Launch Cruises

Launch trips on the Kazinga Channel provide the most relaxing way to view game in Queen Elizabeth National Park.

The 2-hour return voyage between Mweya and the channel’s entrance into Lake Edward cruises beside banks lined with resident hippos, crocodiles and waterbirds and visiting elephant, buffalo and antelopes.


Kasenyi plains Half an hour’s drive from Mweya, the open grasslands of Kasenyi provide the primary game viewing area in central QENP, thanks to the resident herds of Uganda kob and the lions that prey on them. Kasenyi’s experienced ranger guides can usually locate lions but predator sightings can be guaranteed by signing up for a tour with the Mweya-based Uganda Predator Project which monitors the movement of lions, leopards and hyaenas fitted with radio collars.


Conveniently located on the road to Bwindi Impenetrable National Park, QENP’s southernmost sector offers a classic game viewing experience under vast rift valley skies. Expect to see buffaloes, hippos, elephants topis and more besides. The chance of sighting lions is particularly good in Ishasha; the local prides obligingly spend their days resting up in the branches of shady fig trees.


Kyambura Gorge

The forest-filled Kyambura Gorge extends from the Kichwamba Escarpment to the Kazinga Channel. Enjoy the giddy viewpoint on the edge of the 100m-deep chasm before descending into the depths to track chimpanzees.

Maramagambo Forest

At the foot of the Kichwamba Escarpment, the shady Maramagambo Forest contrasts with the park’s open grasslands. Guided walks afford sightings of primates and rare birds (including the forest flycatcher, whitenaped pigeon and the striking Rwenzori turaco) and visit Lake Nyamusingire (home to the African finfoot, this is formed by three connected crater lakes), the copperrich Blue Lake and the Bat Cave with its resident batgorged python.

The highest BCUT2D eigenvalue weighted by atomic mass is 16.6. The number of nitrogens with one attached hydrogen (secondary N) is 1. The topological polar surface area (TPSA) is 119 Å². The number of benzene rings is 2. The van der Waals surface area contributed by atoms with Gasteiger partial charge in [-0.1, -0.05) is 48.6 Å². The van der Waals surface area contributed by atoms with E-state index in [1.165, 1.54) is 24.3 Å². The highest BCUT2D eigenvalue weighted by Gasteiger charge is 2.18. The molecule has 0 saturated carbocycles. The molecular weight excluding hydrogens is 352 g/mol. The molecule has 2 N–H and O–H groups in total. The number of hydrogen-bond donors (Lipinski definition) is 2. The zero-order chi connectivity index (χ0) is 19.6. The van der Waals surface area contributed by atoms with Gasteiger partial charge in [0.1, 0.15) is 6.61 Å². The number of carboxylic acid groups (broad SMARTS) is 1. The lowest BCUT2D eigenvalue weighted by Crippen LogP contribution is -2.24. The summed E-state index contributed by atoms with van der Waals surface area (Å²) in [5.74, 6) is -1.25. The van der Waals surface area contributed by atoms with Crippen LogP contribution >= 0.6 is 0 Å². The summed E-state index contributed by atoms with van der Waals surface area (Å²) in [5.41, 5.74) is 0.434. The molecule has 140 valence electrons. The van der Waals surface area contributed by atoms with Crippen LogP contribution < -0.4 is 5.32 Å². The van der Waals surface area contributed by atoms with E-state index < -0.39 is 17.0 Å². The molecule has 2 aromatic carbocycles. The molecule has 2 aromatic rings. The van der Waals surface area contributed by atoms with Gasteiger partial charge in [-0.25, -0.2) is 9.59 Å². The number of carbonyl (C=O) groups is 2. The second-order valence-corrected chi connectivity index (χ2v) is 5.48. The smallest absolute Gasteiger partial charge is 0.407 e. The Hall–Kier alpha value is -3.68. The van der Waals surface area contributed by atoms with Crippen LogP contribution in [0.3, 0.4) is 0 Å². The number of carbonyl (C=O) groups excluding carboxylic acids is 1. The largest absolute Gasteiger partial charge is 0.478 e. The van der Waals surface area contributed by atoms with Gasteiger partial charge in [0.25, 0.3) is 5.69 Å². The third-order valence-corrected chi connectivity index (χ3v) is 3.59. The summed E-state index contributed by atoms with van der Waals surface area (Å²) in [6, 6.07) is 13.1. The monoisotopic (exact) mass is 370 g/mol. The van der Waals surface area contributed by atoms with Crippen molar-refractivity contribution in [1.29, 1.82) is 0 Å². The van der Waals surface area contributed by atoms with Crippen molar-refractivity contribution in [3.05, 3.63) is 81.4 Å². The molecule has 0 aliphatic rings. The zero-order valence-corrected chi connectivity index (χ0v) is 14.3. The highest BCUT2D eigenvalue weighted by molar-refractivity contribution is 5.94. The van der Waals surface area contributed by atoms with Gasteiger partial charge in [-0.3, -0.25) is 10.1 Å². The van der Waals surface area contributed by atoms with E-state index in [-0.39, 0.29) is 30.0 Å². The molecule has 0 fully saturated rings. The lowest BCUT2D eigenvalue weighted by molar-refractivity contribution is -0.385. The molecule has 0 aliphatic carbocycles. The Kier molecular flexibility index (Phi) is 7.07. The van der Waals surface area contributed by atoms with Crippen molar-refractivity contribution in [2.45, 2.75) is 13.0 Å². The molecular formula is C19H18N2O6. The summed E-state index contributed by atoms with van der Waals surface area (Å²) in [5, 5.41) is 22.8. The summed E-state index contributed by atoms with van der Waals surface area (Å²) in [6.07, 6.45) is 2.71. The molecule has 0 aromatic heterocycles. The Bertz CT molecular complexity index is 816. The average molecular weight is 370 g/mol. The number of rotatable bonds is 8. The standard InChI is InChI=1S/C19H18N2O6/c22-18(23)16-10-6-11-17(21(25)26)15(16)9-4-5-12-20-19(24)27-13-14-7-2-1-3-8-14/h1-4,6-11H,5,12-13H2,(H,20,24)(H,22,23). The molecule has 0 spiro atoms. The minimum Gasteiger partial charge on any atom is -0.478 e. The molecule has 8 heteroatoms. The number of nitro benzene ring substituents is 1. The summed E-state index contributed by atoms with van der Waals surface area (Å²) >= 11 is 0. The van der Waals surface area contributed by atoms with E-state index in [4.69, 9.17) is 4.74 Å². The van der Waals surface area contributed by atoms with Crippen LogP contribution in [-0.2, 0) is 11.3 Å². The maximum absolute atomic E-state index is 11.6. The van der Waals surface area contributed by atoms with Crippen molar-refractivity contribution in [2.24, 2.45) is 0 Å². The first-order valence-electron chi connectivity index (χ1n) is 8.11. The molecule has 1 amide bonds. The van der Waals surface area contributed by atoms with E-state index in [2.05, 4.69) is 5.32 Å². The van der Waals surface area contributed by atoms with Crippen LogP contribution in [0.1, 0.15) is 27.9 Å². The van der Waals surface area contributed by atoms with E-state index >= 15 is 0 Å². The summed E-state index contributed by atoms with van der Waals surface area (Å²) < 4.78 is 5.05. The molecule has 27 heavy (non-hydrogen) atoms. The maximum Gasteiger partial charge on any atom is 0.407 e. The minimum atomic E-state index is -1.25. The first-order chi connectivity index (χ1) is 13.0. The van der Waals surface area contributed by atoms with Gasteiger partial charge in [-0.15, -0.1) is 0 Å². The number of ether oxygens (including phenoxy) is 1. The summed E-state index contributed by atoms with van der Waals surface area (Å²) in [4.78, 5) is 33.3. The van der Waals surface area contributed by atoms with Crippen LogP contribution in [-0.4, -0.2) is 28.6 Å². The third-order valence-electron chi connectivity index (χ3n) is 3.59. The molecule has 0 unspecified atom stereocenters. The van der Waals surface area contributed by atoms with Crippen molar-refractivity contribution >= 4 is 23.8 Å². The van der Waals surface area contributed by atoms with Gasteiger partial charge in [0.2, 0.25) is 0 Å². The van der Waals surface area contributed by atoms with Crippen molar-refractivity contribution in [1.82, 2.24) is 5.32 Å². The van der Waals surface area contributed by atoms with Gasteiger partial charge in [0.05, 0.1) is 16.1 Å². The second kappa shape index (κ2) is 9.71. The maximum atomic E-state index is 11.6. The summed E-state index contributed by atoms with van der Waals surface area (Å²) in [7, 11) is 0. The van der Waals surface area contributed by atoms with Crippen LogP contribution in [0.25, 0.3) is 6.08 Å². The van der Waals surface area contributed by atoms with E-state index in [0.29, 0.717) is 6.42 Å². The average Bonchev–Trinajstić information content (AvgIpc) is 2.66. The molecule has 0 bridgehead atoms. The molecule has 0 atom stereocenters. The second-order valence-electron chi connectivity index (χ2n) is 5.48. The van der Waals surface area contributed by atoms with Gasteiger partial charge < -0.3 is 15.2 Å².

Birding activities overlap with the wildlife viewing locations described above. Highlights include easy sightings of resident and migratory waterbirds on the Kazinga Channel; spectacular seasonal congregations of flamingoes on the Kyambura and Katwe soda lakes; careful searches for rare and restricted range forest species in Maramagambo Forest; and memorable shoebill sightings on the remote Lake Edward Flats in Ishasha.


Crater Drive

Dozens of volcanic craters pock the landscape north of Mweya to remind us of the Albertine Rift’s violent tectonic history. The 27km Crater Drive between the Kabatoro and Crater gates follows a breathtaking route around the rims of extinct craters filled, variously, with lakes, forest and grassland.

The Queen’s Pavilion, at the Crater Gate on the eastern edge of the crater area, has been visited three times by British royalty. A small information centre and coffee shop stands on the site. The equator markers straddling the adjacent Kasese highway provide a popular photo opportunity.

Katwe Salt Lake

The people of Katwe town, 12km from Mweya, have been extracting salt from the saline Lake Katwe using evaporation pans since the 14th century. Local guides will escort visitors down into the crater to see the process. The adjacent Lake Munyanyange is rich in waterbirds, including migrating lesser flamingo between August and November.

Kyambura Wildlife Reserve

This small reserve to the east of Kyambura Gorge is dotted with crater lakes that are visited, seasonally, by greater and lesser flamingoes.